On my current Django project we just moved away from using system-wide installed dependencies to using virtualenv. The transition is pretty straight forward and there's a couple of good how-tos like this one. Out of the many good reasons to use virtualenv rather than installing the dependencies system-wide, I found those are the most important:
- projects with different dependencies are completely isolated from each other, no bad surprises if you install a new dependency for some other project
- no bad surprises if your os package manager decides to update a dependency
- dependencies can be defined within the project in a requirements file
- ability to quickly switch between different versions of dependencies
If you use the great Eclipse plugin PyDev as your IDE, here's some simple steps to configure your project to use the virtual environment - assuming you've set it up already:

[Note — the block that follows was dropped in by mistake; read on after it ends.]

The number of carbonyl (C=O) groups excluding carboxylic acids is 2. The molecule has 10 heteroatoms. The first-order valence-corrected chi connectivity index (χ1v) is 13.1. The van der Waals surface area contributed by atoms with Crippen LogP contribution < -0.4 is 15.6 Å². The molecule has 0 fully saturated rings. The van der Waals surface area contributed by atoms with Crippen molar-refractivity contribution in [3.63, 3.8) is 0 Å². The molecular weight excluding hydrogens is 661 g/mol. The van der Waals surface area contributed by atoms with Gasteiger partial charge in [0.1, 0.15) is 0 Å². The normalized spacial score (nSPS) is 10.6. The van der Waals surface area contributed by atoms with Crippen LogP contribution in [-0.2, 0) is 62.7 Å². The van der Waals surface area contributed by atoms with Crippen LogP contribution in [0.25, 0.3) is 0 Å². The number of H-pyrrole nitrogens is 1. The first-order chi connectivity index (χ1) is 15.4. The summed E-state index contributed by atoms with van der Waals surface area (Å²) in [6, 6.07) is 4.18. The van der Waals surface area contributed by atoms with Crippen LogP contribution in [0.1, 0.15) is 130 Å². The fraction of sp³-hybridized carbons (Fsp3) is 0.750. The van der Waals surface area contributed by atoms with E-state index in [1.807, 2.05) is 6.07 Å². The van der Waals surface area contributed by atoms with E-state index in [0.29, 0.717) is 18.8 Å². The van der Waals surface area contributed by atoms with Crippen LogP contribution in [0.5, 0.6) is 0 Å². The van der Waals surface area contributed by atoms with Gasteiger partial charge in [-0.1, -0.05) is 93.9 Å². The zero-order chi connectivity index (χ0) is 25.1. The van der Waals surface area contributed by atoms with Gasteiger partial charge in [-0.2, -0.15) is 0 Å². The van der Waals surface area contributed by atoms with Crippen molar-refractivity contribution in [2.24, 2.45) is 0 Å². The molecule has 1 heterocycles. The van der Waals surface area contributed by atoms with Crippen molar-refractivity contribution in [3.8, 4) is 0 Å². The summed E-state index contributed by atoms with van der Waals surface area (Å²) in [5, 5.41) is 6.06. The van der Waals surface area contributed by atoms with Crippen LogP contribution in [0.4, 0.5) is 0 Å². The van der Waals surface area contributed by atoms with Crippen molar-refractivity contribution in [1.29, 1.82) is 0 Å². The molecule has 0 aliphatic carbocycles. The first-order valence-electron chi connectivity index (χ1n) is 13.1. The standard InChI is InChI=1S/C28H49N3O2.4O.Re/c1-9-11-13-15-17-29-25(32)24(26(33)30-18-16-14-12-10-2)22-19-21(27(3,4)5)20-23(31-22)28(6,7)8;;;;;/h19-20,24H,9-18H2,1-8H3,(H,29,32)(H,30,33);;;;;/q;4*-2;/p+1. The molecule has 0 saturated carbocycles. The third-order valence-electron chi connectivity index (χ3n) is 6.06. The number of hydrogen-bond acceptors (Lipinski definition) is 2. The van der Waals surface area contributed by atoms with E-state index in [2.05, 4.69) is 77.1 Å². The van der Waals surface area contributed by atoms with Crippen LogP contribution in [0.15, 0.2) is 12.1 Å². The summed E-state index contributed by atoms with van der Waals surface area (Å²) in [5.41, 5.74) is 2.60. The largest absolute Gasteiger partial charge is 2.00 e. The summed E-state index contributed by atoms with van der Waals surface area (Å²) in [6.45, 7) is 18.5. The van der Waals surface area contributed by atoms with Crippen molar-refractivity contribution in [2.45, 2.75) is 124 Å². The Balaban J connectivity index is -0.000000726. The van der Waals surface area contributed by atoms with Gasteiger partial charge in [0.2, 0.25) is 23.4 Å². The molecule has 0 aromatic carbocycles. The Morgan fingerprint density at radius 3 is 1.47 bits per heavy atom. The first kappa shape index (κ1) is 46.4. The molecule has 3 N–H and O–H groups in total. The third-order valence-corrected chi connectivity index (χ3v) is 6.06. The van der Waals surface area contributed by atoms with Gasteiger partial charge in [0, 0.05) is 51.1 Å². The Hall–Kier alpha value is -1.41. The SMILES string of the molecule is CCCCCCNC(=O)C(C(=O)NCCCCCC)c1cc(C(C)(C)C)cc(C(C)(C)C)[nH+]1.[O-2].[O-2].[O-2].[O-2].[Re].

- In your virtual environment there's a python wrapper that we want to use in Eclipse. Go to Window -> Preferences -> Interpreter Python and create a new interpreter. Select the python wrapper from the virtual environment ($WORKONHOME/YOURPROJECT/bin/python). The libraries should be selected automatically - leave them as they are.
- In the project properties change the interpreter to use the newly created one (Project -> Properties -> PyDev Python Interpreter)
- Alternatively you can manage the environment individually for each run configuration in the 'Run -> Run configurations -> Interpreter' tab
This worked for me with Eclipse Helios SR2 and PyDev 1.6.5. To test it you could uninstall one of your dependencies from your system and install it only into that virtual environment. Some credit for the steps described goes to Luke Plant, however I tried to simplify it a bit.